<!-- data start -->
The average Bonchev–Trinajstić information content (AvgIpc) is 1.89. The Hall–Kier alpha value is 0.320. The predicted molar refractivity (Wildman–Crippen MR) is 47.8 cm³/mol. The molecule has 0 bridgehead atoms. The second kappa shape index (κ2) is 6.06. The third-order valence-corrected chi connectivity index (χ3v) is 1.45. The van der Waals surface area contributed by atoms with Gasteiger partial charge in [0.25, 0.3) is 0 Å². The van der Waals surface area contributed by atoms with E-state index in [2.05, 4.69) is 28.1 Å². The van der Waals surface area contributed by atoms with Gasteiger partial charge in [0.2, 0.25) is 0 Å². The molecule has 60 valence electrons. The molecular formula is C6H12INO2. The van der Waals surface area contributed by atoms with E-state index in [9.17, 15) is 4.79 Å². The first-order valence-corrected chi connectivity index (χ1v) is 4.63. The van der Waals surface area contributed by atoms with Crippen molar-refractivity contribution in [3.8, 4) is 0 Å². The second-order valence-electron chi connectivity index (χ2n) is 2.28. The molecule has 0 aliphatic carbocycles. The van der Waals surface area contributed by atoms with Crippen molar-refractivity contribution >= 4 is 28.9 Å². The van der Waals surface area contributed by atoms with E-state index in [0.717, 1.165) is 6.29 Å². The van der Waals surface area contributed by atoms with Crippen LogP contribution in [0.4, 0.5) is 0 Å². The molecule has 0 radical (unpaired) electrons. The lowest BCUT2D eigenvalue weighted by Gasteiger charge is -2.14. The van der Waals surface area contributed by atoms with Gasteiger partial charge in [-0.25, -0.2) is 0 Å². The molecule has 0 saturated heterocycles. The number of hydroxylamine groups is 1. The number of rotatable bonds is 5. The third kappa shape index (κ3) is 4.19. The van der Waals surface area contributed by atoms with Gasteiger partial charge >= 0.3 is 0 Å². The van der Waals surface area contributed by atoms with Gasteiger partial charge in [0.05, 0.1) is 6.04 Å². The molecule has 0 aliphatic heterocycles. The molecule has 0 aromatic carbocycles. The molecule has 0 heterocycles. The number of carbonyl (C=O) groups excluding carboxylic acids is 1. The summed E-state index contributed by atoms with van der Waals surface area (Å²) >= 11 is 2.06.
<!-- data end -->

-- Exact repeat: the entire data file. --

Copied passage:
The average Bonchev–Trinajstić information content (AvgIpc) is 1.89. The Hall–Kier alpha value is 0.320. The predicted molar refractivity (Wildman–Crippen MR) is 47.8 cm³/mol. The molecule has 0 bridgehead atoms. The second kappa shape index (κ2) is 6.06. The third-order valence-corrected chi connectivity index (χ3v) is 1.45. The van der Waals surface area contributed by atoms with Gasteiger partial charge in [0.25, 0.3) is 0 Å². The van der Waals surface area contributed by atoms with E-state index in [2.05, 4.69) is 28.1 Å². The van der Waals surface area contributed by atoms with Gasteiger partial charge in [0.2, 0.25) is 0 Å². The molecule has 60 valence electrons. The molecular formula is C6H12INO2. The van der Waals surface area contributed by atoms with E-state index in [9.17, 15) is 4.79 Å². The first-order valence-corrected chi connectivity index (χ1v) is 4.63. The van der Waals surface area contributed by atoms with Crippen molar-refractivity contribution in [3.8, 4) is 0 Å². The second-order valence-electron chi connectivity index (χ2n) is 2.28. The molecule has 0 aliphatic carbocycles. The van der Waals surface area contributed by atoms with Crippen molar-refractivity contribution >= 4 is 28.9 Å². The van der Waals surface area contributed by atoms with E-state index in [0.717, 1.165) is 6.29 Å². The van der Waals surface area contributed by atoms with Crippen LogP contribution in [0.4, 0.5) is 0 Å². The molecule has 0 radical (unpaired) electrons. The lowest BCUT2D eigenvalue weighted by Gasteiger charge is -2.14. The van der Waals surface area contributed by atoms with Gasteiger partial charge in [-0.25, -0.2) is 0 Å². The molecule has 0 saturated heterocycles. The number of hydroxylamine groups is 1. The number of rotatable bonds is 5. The third kappa shape index (κ3) is 4.19. The van der Waals surface area contributed by atoms with Gasteiger partial charge >= 0.3 is 0 Å². The van der Waals surface area contributed by atoms with Gasteiger partial charge in [0.05, 0.1) is 6.04 Å². The molecule has 0 aliphatic heterocycles. The molecule has 0 aromatic carbocycles. The molecule has 0 heterocycles. The number of carbonyl (C=O) groups excluding carboxylic acids is 1. The summed E-state index contributed by atoms with van der Waals surface area (Å²) >= 11 is 2.06.